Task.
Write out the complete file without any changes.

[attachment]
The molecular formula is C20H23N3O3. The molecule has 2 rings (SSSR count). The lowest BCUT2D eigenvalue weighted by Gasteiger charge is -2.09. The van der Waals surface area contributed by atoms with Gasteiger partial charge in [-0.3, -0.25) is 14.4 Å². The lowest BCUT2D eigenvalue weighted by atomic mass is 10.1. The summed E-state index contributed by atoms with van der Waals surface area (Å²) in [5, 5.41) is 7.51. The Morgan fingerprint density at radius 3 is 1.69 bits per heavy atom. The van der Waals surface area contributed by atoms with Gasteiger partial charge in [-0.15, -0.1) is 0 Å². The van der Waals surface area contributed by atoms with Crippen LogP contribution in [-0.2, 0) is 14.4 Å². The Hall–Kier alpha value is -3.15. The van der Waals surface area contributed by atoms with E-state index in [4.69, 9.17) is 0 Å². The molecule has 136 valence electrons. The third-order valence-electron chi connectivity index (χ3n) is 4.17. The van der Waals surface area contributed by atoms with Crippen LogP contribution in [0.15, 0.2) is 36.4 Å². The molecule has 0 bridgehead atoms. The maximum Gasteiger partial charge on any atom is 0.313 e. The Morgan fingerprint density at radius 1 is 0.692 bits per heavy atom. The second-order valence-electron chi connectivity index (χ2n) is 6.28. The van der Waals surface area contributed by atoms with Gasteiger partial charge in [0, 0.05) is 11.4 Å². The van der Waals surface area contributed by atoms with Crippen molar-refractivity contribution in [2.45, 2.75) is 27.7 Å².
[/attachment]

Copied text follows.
The molecular formula is C20H23N3O3. The molecule has 2 rings (SSSR count). The lowest BCUT2D eigenvalue weighted by Gasteiger charge is -2.09. The van der Waals surface area contributed by atoms with Gasteiger partial charge in [-0.3, -0.25) is 14.4 Å². The lowest BCUT2D eigenvalue weighted by atomic mass is 10.1. The summed E-state index contributed by atoms with van der Waals surface area (Å²) in [5, 5.41) is 7.51. The Morgan fingerprint density at radius 3 is 1.69 bits per heavy atom. The van der Waals surface area contributed by atoms with Gasteiger partial charge in [-0.15, -0.1) is 0 Å². The van der Waals surface area contributed by atoms with Crippen LogP contribution in [-0.2, 0) is 14.4 Å². The Hall–Kier alpha value is -3.15. The van der Waals surface area contributed by atoms with E-state index in [4.69, 9.17) is 0 Å². The molecule has 136 valence electrons. The third-order valence-electron chi connectivity index (χ3n) is 4.17. The van der Waals surface area contributed by atoms with Crippen LogP contribution in [0.15, 0.2) is 36.4 Å². The molecule has 0 bridgehead atoms. The maximum Gasteiger partial charge on any atom is 0.313 e. The Morgan fingerprint density at radius 1 is 0.692 bits per heavy atom. The second-order valence-electron chi connectivity index (χ2n) is 6.28. The van der Waals surface area contributed by atoms with Gasteiger partial charge in [0, 0.05) is 11.4 Å². The van der Waals surface area contributed by atoms with Crippen molar-refractivity contribution in [2.45, 2.75) is 27.7 Å².